Data is transferred over the USB in control packets, the transfer of each control packet comprising a transaction. A conventional host with a single endpoint executes software which maintains a software list or “stack” of the various transactions requested by the host and purges the stack on an ongoing basis as the control packets are received by the host.
Since the conventional single endpoint host keeps a record of the transactions (and hence a record of data toggles in the bulk transfer mechanism), the volume of information being handled by the stack maintenance software is large and the burden on the host to build up the list of transactions and maintain the list of transactions is great. This is an onerous task for the software being executed by the host.
BRIEF DESCRIPTION OF THE DRAWINGS
Desirably a means of USB communication is provided between a host and one or more devices which does not require the maintenance of the stack and further does not require host software to build up and maintain the stack.
In order that the present invention may be more readily understood, embodiments thereof will now be described, by way of example, with reference to the accompanying drawings, in which:
FIG. 1 is a schematic block diagram of a conventional host connected to plura; devices over USB connections; and
FIG. 2 is a schematic block diagram of an embodiment of a host connected to two devices via a USB hub.
Referring to FIG. 1, in this example, a conventional USB enabled host computer 1 is connected to two USB devices 2,6 over two USB connections 3. The USB host 1 has one endpoint 4 which is used for all USB communications with the two USB devices 2,6. The first USB device 2 has three endpoints 5 which are hardware specific and defined in the device. The three device endpoints 5 comprise a control endpoint (0) and two bulk endpoints (1,2). The device control endpoint occupies the host endpoint 4 during enumeration of the device 3 by the host 1. The host endpoint 4 establishes USB communication with respective endpoints of the USB devices after enumeration and as specified and defined in the hardware of the devices 2,6. The second USB device 6 also has three endpoints 7, namely, a control endpoint (0) and two bulk endpoints (1,2).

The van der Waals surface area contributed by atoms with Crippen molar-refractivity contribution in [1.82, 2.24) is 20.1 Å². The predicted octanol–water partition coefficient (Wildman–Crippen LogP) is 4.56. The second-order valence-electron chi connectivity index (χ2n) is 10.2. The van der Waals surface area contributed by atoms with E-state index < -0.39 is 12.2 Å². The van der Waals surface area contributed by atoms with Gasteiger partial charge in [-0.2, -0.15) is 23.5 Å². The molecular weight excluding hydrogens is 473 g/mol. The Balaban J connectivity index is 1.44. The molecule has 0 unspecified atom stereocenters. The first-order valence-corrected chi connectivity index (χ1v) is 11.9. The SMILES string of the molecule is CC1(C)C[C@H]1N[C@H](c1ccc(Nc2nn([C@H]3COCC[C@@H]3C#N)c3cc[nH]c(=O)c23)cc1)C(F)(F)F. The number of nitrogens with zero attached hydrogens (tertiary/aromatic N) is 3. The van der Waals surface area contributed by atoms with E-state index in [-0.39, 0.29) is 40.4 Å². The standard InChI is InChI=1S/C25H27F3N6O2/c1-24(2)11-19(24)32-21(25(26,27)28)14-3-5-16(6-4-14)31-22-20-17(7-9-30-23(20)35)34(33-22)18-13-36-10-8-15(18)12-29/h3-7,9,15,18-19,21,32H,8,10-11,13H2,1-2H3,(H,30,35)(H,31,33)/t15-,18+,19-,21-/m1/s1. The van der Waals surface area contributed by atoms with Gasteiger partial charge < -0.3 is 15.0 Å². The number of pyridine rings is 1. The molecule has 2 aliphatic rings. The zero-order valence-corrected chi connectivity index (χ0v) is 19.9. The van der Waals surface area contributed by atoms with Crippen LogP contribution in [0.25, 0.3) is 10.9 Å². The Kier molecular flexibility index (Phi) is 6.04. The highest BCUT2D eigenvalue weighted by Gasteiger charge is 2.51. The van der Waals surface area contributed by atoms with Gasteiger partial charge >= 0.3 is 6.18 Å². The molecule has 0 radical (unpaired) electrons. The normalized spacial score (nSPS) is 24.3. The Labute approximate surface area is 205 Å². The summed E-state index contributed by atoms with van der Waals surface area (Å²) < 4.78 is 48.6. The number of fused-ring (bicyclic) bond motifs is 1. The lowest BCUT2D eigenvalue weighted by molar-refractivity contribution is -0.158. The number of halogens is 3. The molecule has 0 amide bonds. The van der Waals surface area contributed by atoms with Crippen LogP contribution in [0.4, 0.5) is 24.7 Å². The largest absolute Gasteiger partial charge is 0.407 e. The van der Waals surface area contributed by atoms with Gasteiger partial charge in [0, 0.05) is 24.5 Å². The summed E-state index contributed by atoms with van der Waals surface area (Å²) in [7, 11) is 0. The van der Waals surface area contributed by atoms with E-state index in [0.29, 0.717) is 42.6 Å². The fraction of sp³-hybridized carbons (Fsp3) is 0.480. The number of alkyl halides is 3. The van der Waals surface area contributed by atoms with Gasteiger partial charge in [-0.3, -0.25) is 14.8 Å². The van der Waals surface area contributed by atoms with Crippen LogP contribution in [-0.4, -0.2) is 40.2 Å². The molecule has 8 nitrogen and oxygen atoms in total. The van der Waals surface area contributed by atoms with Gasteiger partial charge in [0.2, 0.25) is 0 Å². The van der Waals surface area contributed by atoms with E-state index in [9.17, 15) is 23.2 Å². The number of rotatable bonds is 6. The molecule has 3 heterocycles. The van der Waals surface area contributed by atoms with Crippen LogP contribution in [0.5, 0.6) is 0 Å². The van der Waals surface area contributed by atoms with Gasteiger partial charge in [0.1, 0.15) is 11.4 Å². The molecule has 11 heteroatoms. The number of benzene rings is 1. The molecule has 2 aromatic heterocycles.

USB communication is thence effected and the stack maintained, controlling data transfer between the host 1 and the first USB device 2 over the first device endpoints (1,2) and also between the host 1 and the second USB device 6 over the second device endpoints (1,2).
If the USB host 1 is configured with multiple endpoints 4, then the stack software would still need to build and monitor the transaction list for the host endpoint in USB communication with the multiple USB devices. The allocation of the multiple host endpoints to device endpoints is not then changed. Any changes in host endpoint allocation only occur during enumeration upon power-up of the host or allocation of free host endpoints upon connection and enumeration of a new device. This represents a redundancy in the hardware provided and a reliance on the stack software.
When multiple host endpoints 4 are available, more than one device is to be connectable to the host 1. Then, there is an endpoint limit to the number of devices which can be connected to the host. This limit is reached when the total of host endpoints 4 of a particular type required by the devices exceeds the number of this type of endpoint available at the host. Once this limit is reached, then no more devices 2,6 can be connected to the host 1. This is because the endpoints available at the host 1 are each dedicated (except the control endpoint) upon enumeration, to the hardware defined endpoints of the connected devices (this arises because the USB host is, in fact, a USB device having hardware defined endpoints which are being used as host endpoints).
Turning now to FIG. 2, an exemplary embodiment of a host 10 desirably has a maximum of 31 endpoints 11. The illustrated host also incorporates a hardware state machine 12 which provides an interface between user requests made of the host 10 and the host endpoints 11. The state machine 12 effectively makes redundant the conventional host software which would maintain “the stack” of transactions effected over the USB connection. The host maintains mapping software as will be described below.